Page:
2012 Toronto Ukrainian Festival

27 Sep

Вітаємо / Welcome!

For the last three years my daughter and I make a point of attending Toronto Ukrainian Festival held in September on Bloor West, between Runnymede and Jane.  We always look forward to sampling traditional food, listening to live bands and people-watching.

Roasted whole pig.  We are pork eaters!

I love food and am open-minded while trying different foods however when it comes to traditional Ukrainian fare – varenyky, kapusta, borsch (by the way, it’s not “borscht”, there is no “t” in the “borsch”!), holybtsi, I become super-critical.    Let’s start with varenyky, a.k.a. perogi.  Canadians and some Ukrainian Canadians love the potato-cheddar cheese variety.  This variety is unheard of in Ukraine!  It has to be some crazy North American invention as cheddar cheese was not available  in Ukraine.  I lived there until 1993 and can assure you that nobody made those.

We like to visit different vendors and marvel at their displays.

Rushnyky (towels)

These are the traditional Ukrainian embroidered rushnyky (towels).  They are used to decorate religious icons, during wedding ceremonies or just to decorate a Ukrainian home.  They are also used as table runners, panels to make pillows or any other place that needs a little embroidery.

My family is from Bukovyna, a region in the Western Ukraine. This is a partial shot of the hand embroidered Bukovynian blouse.  We believe that this kind of embroidery is protecting against the bad spirits.  The blouse is heavy, up to 20lbs because of all the tiny beads that are sewn on it.  It’s not cheap, $600 CDN and I couldn’t it get it cheaper even in Ukraine.  My aunt make these blouses and they go for $500 US.

Keptar, a fur-trimmed Bukovynian vest

Me in my embroidered blouse, trying on a Bukovynian headpiece 🙂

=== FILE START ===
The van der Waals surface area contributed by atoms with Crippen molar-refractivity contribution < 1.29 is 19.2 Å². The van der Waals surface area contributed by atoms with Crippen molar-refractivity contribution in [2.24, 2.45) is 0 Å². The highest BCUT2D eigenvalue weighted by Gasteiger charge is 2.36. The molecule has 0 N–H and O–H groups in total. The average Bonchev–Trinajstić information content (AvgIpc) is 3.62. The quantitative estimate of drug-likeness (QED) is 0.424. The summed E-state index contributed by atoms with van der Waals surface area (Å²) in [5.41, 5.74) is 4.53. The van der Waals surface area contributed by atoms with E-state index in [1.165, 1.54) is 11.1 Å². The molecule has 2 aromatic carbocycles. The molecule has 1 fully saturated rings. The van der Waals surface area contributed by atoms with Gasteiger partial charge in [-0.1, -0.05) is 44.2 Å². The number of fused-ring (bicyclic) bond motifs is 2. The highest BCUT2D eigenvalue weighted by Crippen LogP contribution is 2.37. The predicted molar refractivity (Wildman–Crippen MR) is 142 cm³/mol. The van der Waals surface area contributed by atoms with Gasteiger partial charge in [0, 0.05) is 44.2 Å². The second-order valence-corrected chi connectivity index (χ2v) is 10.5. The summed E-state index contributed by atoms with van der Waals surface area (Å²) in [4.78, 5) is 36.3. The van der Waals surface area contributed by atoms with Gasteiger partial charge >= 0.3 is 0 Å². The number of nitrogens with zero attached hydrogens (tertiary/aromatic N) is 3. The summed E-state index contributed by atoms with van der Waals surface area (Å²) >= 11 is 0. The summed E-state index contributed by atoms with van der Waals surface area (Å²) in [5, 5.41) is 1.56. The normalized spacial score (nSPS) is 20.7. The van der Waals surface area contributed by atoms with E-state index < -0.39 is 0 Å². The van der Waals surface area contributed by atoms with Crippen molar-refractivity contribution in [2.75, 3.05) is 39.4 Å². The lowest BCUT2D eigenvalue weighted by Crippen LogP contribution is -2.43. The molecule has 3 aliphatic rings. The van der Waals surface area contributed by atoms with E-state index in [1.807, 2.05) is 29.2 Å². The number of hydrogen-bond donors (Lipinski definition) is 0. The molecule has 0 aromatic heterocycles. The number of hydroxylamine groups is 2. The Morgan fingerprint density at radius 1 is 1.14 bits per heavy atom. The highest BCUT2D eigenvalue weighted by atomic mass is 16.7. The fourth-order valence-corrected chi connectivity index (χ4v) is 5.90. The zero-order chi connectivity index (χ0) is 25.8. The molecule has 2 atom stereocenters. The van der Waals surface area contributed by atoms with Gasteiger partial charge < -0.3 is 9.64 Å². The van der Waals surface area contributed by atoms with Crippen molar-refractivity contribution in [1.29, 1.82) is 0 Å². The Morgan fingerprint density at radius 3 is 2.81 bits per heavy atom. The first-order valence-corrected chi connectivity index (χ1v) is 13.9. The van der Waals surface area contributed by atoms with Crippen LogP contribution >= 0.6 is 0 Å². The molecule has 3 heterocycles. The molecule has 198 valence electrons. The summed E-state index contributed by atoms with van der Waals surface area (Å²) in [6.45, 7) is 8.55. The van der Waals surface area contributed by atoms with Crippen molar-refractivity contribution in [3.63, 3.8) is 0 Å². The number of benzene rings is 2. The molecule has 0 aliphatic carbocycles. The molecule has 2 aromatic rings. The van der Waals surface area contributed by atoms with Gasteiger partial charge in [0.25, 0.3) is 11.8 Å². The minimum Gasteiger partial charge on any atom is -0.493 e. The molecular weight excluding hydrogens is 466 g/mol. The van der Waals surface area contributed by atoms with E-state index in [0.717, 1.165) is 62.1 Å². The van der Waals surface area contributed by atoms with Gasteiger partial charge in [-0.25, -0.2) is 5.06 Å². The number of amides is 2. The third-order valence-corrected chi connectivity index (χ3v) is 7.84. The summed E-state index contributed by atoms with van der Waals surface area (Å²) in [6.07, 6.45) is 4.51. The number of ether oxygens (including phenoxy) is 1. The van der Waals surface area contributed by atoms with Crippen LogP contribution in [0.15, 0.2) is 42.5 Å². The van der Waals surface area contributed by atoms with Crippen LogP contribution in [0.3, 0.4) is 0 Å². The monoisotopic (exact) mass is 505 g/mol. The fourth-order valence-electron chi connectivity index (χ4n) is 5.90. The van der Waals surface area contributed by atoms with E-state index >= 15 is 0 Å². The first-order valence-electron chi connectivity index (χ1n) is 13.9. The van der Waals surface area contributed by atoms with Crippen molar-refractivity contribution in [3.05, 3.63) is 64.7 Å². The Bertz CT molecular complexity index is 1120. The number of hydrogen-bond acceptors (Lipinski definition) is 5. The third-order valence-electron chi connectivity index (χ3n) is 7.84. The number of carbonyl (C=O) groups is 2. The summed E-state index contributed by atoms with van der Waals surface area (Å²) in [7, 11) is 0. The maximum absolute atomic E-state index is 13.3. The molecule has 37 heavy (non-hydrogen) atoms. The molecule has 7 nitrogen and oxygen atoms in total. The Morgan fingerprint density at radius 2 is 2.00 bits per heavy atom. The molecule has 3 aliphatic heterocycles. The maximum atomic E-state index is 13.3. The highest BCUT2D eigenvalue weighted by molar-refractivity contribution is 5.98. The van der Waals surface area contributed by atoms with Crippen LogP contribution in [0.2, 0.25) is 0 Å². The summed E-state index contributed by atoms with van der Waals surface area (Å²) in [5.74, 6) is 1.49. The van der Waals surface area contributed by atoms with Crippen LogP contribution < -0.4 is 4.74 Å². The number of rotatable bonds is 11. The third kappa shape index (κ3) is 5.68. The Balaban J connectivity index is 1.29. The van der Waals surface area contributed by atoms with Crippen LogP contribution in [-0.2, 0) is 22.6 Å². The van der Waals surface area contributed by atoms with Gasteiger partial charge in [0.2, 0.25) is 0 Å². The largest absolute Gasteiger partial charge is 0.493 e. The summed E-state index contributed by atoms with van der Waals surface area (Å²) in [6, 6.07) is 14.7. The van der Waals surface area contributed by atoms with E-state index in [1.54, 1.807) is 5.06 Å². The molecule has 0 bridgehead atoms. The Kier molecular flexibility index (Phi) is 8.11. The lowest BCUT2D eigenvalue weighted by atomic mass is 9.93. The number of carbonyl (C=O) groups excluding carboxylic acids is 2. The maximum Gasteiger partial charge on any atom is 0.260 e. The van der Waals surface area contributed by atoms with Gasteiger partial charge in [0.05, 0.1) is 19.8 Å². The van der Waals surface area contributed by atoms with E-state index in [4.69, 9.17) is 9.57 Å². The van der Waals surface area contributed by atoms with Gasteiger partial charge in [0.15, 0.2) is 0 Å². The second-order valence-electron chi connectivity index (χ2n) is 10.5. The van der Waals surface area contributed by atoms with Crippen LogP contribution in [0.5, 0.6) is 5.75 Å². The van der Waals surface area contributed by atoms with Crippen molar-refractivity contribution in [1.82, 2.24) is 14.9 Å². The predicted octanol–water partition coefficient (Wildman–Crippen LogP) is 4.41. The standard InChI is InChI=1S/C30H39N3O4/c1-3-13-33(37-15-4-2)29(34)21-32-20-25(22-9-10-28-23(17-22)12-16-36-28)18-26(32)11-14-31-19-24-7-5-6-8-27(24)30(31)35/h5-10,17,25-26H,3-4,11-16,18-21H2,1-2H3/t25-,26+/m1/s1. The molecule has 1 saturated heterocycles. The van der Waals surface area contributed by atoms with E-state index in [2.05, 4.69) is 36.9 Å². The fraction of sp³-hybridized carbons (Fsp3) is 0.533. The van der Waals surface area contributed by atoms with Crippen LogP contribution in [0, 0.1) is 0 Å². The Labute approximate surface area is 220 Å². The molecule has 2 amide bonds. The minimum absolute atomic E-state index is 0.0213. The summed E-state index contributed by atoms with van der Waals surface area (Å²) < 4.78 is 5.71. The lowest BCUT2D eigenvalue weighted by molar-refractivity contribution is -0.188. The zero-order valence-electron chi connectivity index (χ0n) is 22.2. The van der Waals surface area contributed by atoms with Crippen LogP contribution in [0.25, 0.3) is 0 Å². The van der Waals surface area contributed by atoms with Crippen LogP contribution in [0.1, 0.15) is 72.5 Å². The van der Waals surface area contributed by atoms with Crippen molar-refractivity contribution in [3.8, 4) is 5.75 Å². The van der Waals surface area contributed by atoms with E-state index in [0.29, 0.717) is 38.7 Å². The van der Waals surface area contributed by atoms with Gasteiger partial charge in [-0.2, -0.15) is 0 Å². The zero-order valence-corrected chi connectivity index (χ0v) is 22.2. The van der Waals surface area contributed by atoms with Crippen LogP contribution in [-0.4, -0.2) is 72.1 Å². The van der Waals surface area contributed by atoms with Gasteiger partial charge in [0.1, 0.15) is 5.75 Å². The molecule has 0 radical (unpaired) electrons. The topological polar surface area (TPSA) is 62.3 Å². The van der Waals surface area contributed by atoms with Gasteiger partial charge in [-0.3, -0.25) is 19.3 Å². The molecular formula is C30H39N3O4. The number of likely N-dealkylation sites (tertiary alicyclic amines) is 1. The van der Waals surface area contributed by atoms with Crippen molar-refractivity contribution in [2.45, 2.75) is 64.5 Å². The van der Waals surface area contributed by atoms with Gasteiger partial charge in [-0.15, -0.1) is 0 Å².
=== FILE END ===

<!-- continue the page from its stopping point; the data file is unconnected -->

Another traditional costume from a different region in Ukraine

My boyfriend joined me on Saturday and got to sample some Ukrainian beer:Brewed since 1715!

I don’t think he liked it too much so Lvivske Pyvo didn’t get his stamp of approval 🙂

My daughter and I participated in the vodka tasting.  We had to compare “Slava” to “Stolichnaya” and Zirkova” to “Absolut”.

Well, Ukrainian vodka won, hands down.  Absolut is too harsh and Stoli has this “chemical” aftertaste.   Zirkova has a clean, crisp taste and Slava trickles smoothly down the throat.

Interesting piece of trivia:

Canada has the world’s third-largest Ukrainian population outside of Ukraine.  Ukrainian Canadians represent the ninth largest ethnic group in the country.

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2 Responses to “2012 Toronto Ukrainian Festival”

  1. Boomdeeadda January 9, 2013 at 2:53 am #

    I loved all your photo’s and have always marvelled at the handiwork. My Aunty has done this stitching work for dance costumes for her kids when they were younger. That long embroidered rob is also stunning, how tempting to shop there. I love mostly the dry cottage cheese perogi with cream and fried onions…oh boy my mouth is watering just thinking about them.

    • The Kat and The Falling Leaves January 9, 2013 at 1:55 pm #

      The embroidered clothing is so expensive, even in Ukraine. I love the dry cottage cheese varenyky too but they have to be sweet 🙂

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